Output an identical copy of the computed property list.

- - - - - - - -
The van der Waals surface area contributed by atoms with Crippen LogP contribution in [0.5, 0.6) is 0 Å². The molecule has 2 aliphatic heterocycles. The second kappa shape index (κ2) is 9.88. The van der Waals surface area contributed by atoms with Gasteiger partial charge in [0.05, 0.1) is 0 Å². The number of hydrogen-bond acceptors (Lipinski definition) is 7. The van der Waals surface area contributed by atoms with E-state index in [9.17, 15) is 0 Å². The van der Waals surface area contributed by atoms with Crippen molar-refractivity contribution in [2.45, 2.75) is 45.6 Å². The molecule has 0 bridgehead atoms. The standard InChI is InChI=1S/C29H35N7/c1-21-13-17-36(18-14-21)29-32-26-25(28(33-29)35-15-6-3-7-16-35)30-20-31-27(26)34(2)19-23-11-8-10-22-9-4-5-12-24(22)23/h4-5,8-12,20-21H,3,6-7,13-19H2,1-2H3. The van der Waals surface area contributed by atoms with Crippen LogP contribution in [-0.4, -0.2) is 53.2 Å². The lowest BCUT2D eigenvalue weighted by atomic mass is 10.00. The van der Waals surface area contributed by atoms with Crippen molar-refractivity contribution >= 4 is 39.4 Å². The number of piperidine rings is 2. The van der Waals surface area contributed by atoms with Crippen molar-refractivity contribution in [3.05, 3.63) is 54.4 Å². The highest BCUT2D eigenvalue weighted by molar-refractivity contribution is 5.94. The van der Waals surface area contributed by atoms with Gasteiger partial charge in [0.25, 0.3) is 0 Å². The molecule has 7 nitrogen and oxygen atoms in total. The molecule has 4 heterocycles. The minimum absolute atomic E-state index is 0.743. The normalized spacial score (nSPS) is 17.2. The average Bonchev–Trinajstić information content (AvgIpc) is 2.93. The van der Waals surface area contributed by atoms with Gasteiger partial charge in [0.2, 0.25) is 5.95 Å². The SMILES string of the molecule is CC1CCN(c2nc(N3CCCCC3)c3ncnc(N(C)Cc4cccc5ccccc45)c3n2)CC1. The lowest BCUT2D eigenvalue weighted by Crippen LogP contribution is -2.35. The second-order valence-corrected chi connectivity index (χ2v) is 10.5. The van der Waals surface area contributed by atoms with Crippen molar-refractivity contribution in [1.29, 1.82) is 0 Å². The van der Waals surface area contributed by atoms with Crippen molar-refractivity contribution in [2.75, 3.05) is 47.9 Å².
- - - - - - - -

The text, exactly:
The van der Waals surface area contributed by atoms with Crippen LogP contribution in [0.5, 0.6) is 0 Å². The molecule has 2 aliphatic heterocycles. The second kappa shape index (κ2) is 9.88. The van der Waals surface area contributed by atoms with Gasteiger partial charge in [0.05, 0.1) is 0 Å². The number of hydrogen-bond acceptors (Lipinski definition) is 7. The van der Waals surface area contributed by atoms with E-state index in [9.17, 15) is 0 Å². The van der Waals surface area contributed by atoms with Crippen molar-refractivity contribution in [2.45, 2.75) is 45.6 Å². The molecule has 0 bridgehead atoms. The standard InChI is InChI=1S/C29H35N7/c1-21-13-17-36(18-14-21)29-32-26-25(28(33-29)35-15-6-3-7-16-35)30-20-31-27(26)34(2)19-23-11-8-10-22-9-4-5-12-24(22)23/h4-5,8-12,20-21H,3,6-7,13-19H2,1-2H3. The van der Waals surface area contributed by atoms with Crippen LogP contribution in [-0.4, -0.2) is 53.2 Å². The lowest BCUT2D eigenvalue weighted by atomic mass is 10.00. The van der Waals surface area contributed by atoms with Crippen molar-refractivity contribution >= 4 is 39.4 Å². The number of piperidine rings is 2. The van der Waals surface area contributed by atoms with Crippen molar-refractivity contribution in [3.05, 3.63) is 54.4 Å². The highest BCUT2D eigenvalue weighted by molar-refractivity contribution is 5.94. The van der Waals surface area contributed by atoms with Gasteiger partial charge in [0.25, 0.3) is 0 Å². The molecule has 7 nitrogen and oxygen atoms in total. The molecule has 4 heterocycles. The minimum absolute atomic E-state index is 0.743. The normalized spacial score (nSPS) is 17.2. The average Bonchev–Trinajstić information content (AvgIpc) is 2.93. The van der Waals surface area contributed by atoms with Gasteiger partial charge in [0.2, 0.25) is 5.95 Å². The SMILES string of the molecule is CC1CCN(c2nc(N3CCCCC3)c3ncnc(N(C)Cc4cccc5ccccc45)c3n2)CC1. The lowest BCUT2D eigenvalue weighted by Crippen LogP contribution is -2.35. The second-order valence-corrected chi connectivity index (χ2v) is 10.5. The van der Waals surface area contributed by atoms with Crippen molar-refractivity contribution in [1.29, 1.82) is 0 Å². The van der Waals surface area contributed by atoms with Crippen molar-refractivity contribution in [2.75, 3.05) is 47.9 Å².